See also: FairVote's Monopoly Politics 2012

In 2012, FairVote did a study on partisanship in the congressional districts, giving each a percentage ranking (D/R) based on the new 2012 maps and comparing that to the old 2010 maps. New York's 25th District became more Democratic because of redistricting.[13]

  • 2012: 56D / 44R
  • 2010: 66D / 34R

Cook Political Report's PVI

See also: Cook Political Report's Partisan Voter Index

In 2012, Cook Political Report released its updated figures on the Partisan Voter Index, which measured each congressional district's partisanship relative to the rest of the country. New York's 25th Congressional District had a PVI of D+5, which was the 151st most Democratic district in the country. In 2008, this district was won by Barack Obama (D), 60-40 percent over John McCain (R). In 2004, John Kerry (D) won the district 52-48 percent over George W. Bush (R).[14]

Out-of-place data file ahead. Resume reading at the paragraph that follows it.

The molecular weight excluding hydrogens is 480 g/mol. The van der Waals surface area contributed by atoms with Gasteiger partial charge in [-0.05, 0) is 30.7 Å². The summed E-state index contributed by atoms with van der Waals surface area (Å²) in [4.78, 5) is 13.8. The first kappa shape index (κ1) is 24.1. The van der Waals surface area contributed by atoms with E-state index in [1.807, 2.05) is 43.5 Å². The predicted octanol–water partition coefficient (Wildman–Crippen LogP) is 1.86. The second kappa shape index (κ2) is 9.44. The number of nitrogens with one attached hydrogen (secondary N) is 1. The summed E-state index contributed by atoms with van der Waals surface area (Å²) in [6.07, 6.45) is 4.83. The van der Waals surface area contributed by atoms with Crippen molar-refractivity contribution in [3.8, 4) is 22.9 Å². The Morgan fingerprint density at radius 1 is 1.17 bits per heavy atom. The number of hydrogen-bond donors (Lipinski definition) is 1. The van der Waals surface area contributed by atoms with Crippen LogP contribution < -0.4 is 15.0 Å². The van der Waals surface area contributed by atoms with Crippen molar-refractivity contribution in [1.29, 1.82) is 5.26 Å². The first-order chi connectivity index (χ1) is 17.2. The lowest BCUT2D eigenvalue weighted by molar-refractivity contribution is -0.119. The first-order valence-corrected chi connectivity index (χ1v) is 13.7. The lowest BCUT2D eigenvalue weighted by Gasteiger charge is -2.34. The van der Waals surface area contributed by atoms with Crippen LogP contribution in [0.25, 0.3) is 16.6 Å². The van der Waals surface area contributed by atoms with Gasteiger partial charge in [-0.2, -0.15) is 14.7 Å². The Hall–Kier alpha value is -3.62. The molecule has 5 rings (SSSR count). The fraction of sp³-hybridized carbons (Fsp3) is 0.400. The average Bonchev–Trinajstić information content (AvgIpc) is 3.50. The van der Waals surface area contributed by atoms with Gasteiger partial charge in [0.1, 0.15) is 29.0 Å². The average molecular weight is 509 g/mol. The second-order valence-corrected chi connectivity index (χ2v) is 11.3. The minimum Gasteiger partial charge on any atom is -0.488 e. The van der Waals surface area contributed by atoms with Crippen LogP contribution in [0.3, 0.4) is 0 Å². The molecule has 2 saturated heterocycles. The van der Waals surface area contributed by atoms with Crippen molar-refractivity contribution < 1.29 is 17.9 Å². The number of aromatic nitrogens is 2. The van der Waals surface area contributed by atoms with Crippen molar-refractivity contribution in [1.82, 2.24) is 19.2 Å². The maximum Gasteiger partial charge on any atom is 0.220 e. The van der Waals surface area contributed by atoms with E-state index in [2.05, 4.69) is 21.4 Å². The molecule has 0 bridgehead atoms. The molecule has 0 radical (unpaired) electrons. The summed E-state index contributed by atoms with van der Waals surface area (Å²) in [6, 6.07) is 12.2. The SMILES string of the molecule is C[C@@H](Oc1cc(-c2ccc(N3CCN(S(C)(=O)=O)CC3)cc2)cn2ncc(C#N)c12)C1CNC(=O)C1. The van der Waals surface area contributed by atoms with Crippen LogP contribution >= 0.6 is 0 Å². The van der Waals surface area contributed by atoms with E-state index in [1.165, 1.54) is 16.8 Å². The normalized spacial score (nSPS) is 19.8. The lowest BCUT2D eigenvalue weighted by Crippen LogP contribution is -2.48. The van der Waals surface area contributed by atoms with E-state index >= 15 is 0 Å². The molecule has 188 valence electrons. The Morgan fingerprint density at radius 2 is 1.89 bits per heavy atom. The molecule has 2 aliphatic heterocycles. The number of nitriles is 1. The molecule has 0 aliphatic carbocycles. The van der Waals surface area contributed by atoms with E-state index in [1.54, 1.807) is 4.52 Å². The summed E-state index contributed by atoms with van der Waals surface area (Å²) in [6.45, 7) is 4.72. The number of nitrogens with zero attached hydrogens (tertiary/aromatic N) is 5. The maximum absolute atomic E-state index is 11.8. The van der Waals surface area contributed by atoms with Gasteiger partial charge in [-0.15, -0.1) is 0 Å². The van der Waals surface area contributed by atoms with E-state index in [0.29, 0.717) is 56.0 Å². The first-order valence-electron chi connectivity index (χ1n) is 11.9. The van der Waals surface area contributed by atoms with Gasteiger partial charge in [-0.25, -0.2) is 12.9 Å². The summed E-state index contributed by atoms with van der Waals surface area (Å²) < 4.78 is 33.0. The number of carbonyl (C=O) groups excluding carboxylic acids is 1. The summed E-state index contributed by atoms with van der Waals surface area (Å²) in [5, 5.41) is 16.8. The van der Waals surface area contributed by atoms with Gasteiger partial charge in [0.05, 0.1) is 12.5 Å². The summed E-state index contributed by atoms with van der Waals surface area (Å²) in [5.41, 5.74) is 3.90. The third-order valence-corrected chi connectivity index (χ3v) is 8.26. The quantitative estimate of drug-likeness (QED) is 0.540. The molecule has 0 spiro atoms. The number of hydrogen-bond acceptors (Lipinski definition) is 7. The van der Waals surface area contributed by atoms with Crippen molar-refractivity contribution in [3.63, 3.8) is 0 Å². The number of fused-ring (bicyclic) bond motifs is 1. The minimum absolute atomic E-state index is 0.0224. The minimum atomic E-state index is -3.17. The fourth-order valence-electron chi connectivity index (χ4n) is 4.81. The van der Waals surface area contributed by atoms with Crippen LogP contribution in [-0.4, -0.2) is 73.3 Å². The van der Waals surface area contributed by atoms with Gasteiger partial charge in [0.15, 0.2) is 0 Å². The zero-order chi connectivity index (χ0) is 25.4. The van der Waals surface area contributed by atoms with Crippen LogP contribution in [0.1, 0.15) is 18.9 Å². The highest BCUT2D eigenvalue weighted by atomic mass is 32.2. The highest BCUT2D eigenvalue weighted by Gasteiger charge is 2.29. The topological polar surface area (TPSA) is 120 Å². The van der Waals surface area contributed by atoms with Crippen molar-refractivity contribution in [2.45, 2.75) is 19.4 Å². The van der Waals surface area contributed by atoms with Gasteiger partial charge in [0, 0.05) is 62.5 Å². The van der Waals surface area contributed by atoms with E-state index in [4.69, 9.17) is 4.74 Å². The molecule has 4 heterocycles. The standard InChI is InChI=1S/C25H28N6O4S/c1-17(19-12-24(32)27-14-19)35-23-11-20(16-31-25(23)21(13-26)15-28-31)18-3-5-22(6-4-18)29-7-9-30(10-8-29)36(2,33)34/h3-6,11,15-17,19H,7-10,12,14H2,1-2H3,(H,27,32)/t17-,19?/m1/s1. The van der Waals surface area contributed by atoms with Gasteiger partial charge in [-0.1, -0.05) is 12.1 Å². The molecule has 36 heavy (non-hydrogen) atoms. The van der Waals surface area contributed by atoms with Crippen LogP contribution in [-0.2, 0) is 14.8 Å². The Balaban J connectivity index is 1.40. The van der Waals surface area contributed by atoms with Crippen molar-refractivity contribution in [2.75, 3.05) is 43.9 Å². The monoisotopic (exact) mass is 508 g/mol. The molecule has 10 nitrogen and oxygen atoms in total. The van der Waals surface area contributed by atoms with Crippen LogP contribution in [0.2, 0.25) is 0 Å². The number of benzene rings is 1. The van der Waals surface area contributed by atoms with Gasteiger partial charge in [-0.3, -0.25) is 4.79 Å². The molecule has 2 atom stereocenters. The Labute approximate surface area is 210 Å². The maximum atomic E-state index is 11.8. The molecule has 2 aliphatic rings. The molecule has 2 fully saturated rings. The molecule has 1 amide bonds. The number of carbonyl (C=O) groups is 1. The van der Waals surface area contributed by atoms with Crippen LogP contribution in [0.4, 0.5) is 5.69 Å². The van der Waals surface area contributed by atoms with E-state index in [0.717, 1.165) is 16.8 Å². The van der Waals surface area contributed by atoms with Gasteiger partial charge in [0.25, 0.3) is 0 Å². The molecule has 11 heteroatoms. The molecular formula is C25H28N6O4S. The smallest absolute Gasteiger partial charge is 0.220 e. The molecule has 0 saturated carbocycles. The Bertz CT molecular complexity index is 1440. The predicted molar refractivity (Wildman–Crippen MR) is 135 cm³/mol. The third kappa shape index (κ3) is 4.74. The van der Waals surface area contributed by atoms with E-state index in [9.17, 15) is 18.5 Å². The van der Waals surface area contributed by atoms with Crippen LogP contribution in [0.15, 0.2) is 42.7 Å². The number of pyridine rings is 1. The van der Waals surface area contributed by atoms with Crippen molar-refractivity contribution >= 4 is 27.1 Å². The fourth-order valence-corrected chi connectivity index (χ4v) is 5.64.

District history

Candidate ballot accecss
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2010

This is the 25th Congressional District prior to the 2011 redistricting.

On November 2, 2010, Ann Marie Buerkle was elected to the United States House. She also ran on the Conservative Party and Independence Party tickets. She defeated Daniel B. Maffei (D).[15]

U.S. House, New York Congressional District 25 General Election, 2010
Party Candidate Vote % Votes
     Republican Green check mark transparent.pngAnn Marie Buerkle 48.5% 104,602
     Democratic Daniel B. Maffei 48.2% 103,954
     Blank/Scattering 3.3% 7,057
Total Votes 215,613

See also

References